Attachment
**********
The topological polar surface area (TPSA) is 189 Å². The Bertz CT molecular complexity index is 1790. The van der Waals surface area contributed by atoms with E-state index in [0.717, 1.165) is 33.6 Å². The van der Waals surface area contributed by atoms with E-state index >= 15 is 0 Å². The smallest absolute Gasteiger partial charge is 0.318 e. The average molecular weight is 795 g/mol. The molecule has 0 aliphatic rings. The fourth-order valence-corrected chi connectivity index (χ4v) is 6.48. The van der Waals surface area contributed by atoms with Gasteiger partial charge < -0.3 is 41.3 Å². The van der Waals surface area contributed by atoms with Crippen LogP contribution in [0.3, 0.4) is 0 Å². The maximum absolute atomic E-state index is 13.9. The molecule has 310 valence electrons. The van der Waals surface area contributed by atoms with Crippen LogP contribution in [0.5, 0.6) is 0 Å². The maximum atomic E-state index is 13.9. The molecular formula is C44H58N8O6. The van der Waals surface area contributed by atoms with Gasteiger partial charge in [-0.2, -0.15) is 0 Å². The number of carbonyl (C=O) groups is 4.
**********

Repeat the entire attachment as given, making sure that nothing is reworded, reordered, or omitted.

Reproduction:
The topological polar surface area (TPSA) is 189 Å². The Bertz CT molecular complexity index is 1790. The van der Waals surface area contributed by atoms with E-state index in [0.717, 1.165) is 33.6 Å². The van der Waals surface area contributed by atoms with E-state index >= 15 is 0 Å². The smallest absolute Gasteiger partial charge is 0.318 e. The average molecular weight is 795 g/mol. The molecule has 0 aliphatic rings. The fourth-order valence-corrected chi connectivity index (χ4v) is 6.48. The van der Waals surface area contributed by atoms with Gasteiger partial charge < -0.3 is 41.3 Å². The van der Waals surface area contributed by atoms with Crippen LogP contribution in [0.3, 0.4) is 0 Å². The maximum absolute atomic E-state index is 13.9. The molecule has 310 valence electrons. The van der Waals surface area contributed by atoms with Crippen LogP contribution in [0.5, 0.6) is 0 Å². The maximum atomic E-state index is 13.9. The molecular formula is C44H58N8O6. The van der Waals surface area contributed by atoms with Gasteiger partial charge in [-0.2, -0.15) is 0 Å². The number of carbonyl (C=O) groups is 4.